49 Power system operator –6% 11% 0.78 $70,720
50 Probation & parole officer 11% 13% 0.96 $71,094

Methodology

By Mark Brown, Sarah Barmak, Jeff Beer, Joe Castaldo, John Lorinc, Alexandra Posadzki, Tim Shufelt and Richard Warnica. Photo in header by David Jones/Getty.

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How mainland Chinese immigrants are transforming Vancouver

English: This is currently the Vancouver Schoo...
English: This is currently the Vancouver School of Theology in the Vancouver campus of UBC in Canada. It was formerly known as the “United Church of Canada: Union College of B.C.” This stone building was initially constructed in 1927 and additions to its wings were made in the 1930s. It is located at 6000 Iona Drive in Vancouver, BC, Canada. (Photo credit: Wikipedia)

Ian Young in Vancouver

Life is good for Wei Fuqiang and Chen Qianhong.
Sitting on their 10-metre cruiser in Vancouver’s exclusive Coal Harbour marina, the married mechanical engineers recount an unlikely trajectory from wartime China, to Tsinghua University at the height of the Cultural Revolution, to elite careers building particle accelerators in Europe at a time when few of their countrymen were even allowed to leave China.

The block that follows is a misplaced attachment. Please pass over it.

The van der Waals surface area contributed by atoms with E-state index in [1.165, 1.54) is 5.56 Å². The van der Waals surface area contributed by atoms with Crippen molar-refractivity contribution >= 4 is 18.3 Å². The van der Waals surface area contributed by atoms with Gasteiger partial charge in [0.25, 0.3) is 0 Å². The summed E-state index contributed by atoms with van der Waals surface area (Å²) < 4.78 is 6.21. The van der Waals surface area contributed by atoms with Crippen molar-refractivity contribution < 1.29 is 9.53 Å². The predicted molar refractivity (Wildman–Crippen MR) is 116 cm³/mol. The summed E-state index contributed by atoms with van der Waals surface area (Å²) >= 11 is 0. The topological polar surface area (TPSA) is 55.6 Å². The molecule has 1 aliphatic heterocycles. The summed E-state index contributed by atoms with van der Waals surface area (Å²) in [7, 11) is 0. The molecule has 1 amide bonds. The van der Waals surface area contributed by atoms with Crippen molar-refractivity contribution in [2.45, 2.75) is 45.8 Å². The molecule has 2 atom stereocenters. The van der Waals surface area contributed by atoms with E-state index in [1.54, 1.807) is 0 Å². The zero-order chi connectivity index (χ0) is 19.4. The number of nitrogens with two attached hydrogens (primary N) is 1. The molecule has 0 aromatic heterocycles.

Little about this remarkable couple is typical – yet as mainlanders they now typify a vast wave of immigration that is rapidly transforming Vancouver.
Wei, 70, and Chen, 68, retired to the west Canadian city from their most recent home, Switzerland, in 2010. Chen said: “They are very different, Europe and Canada. Canada has opened its arms to all people. It’s very multicultural. But in Europe, they are always pushing you, they try to integrate you into their culture.
“In Canada, they respect your background, you feel you are the padrone,” she said, lapsing into Italian for “master of the house”. “You are not anymore a guest. This is really your home.”
The scale and impact of the mainland Chinese influx to Vancouver was laid bare this month in a report for Canada’s immigration department, titled “A New Residential Order?”
Author Daniel Hiebert, a social geographer with the University of British Columbia (UBC), projected how mainland migration would fuel the creation of “a social geography entirely new to Canada”. Ethnic Chinese numbers in the city of 2.2 million were set to double to 800,000 by 2031, about a quarter of the projected total population, with the city increasingly divided into racial enclaves, and white residents becoming a minority group.
In Richmond, a city of 200,000 in greater Vancouver, mainland Chinese migration has already helped create what is probably the first majority-Chinese city outside Asia.
The mainland Chinese wave has fuelled a property boom that makes Vancouver the second least affordable city in the world – behind only Hong Kong.